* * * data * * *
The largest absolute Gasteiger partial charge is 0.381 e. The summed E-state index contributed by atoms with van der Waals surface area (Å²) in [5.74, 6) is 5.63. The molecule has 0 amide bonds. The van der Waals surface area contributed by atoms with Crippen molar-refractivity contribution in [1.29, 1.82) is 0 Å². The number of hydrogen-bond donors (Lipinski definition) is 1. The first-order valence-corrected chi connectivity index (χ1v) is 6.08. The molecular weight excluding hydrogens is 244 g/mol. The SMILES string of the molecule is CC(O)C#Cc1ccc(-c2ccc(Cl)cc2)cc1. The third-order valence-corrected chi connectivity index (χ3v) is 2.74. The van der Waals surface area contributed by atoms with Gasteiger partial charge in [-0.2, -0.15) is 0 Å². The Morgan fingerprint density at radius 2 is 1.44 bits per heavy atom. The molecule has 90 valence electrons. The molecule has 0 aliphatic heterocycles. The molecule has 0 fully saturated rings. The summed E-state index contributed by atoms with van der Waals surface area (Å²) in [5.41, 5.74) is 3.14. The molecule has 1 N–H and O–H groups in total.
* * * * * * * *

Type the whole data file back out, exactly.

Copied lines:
The largest absolute Gasteiger partial charge is 0.381 e. The summed E-state index contributed by atoms with van der Waals surface area (Å²) in [5.74, 6) is 5.63. The molecule has 0 amide bonds. The van der Waals surface area contributed by atoms with Crippen molar-refractivity contribution in [1.29, 1.82) is 0 Å². The number of hydrogen-bond donors (Lipinski definition) is 1. The first-order valence-corrected chi connectivity index (χ1v) is 6.08. The molecular weight excluding hydrogens is 244 g/mol. The SMILES string of the molecule is CC(O)C#Cc1ccc(-c2ccc(Cl)cc2)cc1. The third-order valence-corrected chi connectivity index (χ3v) is 2.74. The van der Waals surface area contributed by atoms with Gasteiger partial charge in [-0.2, -0.15) is 0 Å². The Morgan fingerprint density at radius 2 is 1.44 bits per heavy atom. The molecule has 90 valence electrons. The molecule has 0 aliphatic heterocycles. The molecule has 0 fully saturated rings. The summed E-state index contributed by atoms with van der Waals surface area (Å²) in [5.41, 5.74) is 3.14. The molecule has 1 N–H and O–H groups in total.